“surveyed the entire state of Washington for computers sharing child pornography.” [their italics] It was Agent Logan’s “standard practice” to do so. There is “abundant evidence that the violation at issue has occurred repeatedly and frequently” […] [Agent Logan] “appeared to believe that these overly broad investigations were permissible, because he was a U.S. federal agent and so could investigate violations of either the Uniform Code of Military Justice or federal law.” […] Incredibly, “the government is arguing vehemently that the military may monitor for criminal activity all the computers anywhere in any state with a military base or installation, regardless of how likely or unlikely the computers are to be associated with a member of the military.”
In dissent, Justice Diarmuid O’Scannlain expresses his disgust that applying the exclusionary rule would “set a convicted child pornographer free”, and argues that “from the premise that the government believes it has a certain power, it does not follow that the government routinely exercises that power.”
This was the first time that a Posse Comitatus violation had been addressed by excluding the evidence, and legal blogs are abuzz with the question of whether that remedy was appropriate. To me, O’Scannlain’s visceral dissent naively ignores the government’s track record on surveillance and civil liberties, and the fact that this case effectively discloses a new form of mass government surveillance practice.
Yes, this ruling will set free a child pornographer. I have three daughters myself, and I’m not immune to the revulsion O’Scannlain feels. However, unlike him, I’m also conscious of how often the fear of child sexual abusers is used as a lever to dismantle civil liberties, and to limit children’s physical freedom. Here, the remarkable thing is that on two judges, that powerful lever failed to work.
O’Scannlain argues that the government may not be exercising the power it claims, to pro-actively monitor all computers in any state with a military base or installation – i.e., all of them. On matters of surveillance, it is very, very safe to assume that the government is using any power it publicly claims it has, and a whole lot of other powers they don’t see fit to inform us about as well. Without aggressive court rulings like this one that plainly state that they cannot do something, the government will do any spying that it has the technical ability to do; it will start with the most disfavored groups, and, experiencing no check, and secure in its own righteousness, will happily move on to everyone.
In this case, the intrusion was enormous. To find child pornographers, the military surveilled all computers in a whole state, and identified from among them which computers had Gnutella installed. The same power could be used as easily to find all computers with Tor installed, or any other software application the state deems suspicious. It could be used to identify and disrupt the computers of anyone who made postings from a given IP address that were critical of the military, and in the State of Washington, there’s plenty to get angry with the military about. Dreyer was lucky, in a way, that this pro-active surveillance was being conducted by someone under military supervision; if it had been conducted by domestic agencies, he might well have had no recourse in law. Indeed, it appears that initially law enforcement tried to depict it as a civilian ICE/homeland security investigation assisted by NCIS, an assertion that the press naively reported as fact.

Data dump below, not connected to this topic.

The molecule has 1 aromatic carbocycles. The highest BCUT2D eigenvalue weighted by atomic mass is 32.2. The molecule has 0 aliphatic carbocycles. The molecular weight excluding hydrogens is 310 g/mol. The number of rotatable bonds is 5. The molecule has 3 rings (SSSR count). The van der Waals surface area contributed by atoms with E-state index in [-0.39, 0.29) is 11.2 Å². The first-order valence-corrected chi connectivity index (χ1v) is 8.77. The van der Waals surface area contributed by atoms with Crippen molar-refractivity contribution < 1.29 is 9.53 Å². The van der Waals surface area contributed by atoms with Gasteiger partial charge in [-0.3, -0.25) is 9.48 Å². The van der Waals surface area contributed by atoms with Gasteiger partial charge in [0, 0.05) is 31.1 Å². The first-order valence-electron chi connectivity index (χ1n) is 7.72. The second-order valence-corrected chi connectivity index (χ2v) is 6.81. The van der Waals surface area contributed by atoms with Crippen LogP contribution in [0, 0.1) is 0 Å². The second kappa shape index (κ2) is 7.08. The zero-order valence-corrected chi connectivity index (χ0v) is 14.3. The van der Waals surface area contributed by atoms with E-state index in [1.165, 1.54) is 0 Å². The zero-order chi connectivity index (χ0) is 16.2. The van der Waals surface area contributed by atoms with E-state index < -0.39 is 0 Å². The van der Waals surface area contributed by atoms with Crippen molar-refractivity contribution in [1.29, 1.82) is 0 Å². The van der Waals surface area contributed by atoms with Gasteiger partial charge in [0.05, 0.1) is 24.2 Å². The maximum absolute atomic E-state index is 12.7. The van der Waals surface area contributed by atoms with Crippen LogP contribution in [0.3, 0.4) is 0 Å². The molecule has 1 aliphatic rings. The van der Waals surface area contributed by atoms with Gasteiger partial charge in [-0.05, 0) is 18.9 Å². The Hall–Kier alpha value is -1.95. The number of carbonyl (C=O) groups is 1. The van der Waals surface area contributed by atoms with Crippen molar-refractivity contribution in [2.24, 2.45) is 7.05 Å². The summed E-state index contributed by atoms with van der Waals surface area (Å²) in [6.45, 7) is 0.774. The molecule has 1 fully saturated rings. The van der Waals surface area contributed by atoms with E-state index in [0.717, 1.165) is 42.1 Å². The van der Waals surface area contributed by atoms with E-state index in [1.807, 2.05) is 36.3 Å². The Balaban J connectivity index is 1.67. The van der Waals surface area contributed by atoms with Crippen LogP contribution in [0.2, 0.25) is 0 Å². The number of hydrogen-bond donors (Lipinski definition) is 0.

This also raises another interesting issue. NSA, though a civilian agency, has always been run by senior military officers – currently Admiral Mike Rogers, but more usually a lieutenant-general. NSA and the military’s “Cyber Command” are effectively unified. Since that is so, could civilian NSA employees be considered to be acting, like the civilian Agent Logan, under military supervision? And if so, could NSA surveillance, under this ruling, violate the Posse Comitatus Act as well?
The radical and extraordinary notion of rights expressed by the Founders, and enshrined in the Declaration of Independence, was that rights did not flow from governments. Instead, it was “self-evident” that in fact all human beings had been “endowed by their Creator with certain unalienable Rights.” – rights that could not be bought or sold, and that were by default the prior possession of every human being.
Much of American history can be characterized as a long-running battle between those who believe that some categories of people – be they black people, women or Native people, foreigners, communists, terrorists, felons or pedophiles – don’t deserve the rights of “real people”, and those who believe that government cannot take those rights away from anyone. In the short term, the reasons for denying rights to a particularly appalling group of people always seem more compelling. But in the long run, we are stronger and truer to our principles if we consistently accord the same rights to all people, wherever the writ of the US government runs, and if we make everyone, inside the government and out, equally answerable before the law.
Among other things, this principle means that the prisoners at Guantanamo should be turned loose; that felons should be able to vote; that terrorist suspects should be Mirandized; that conspiracy theorists should be allowed to own guns; that Nazis should be allowed to parade down the street in your town; and that, to the disgust of Justice O’Scannlain, the despicable Michael Dreyer should be freed. I’m not imagining that there will be no downside. But failing to convict some factually guilty people, because of procedural violations, is a feature, not a bug, and points towards a system that still has some justice left in it.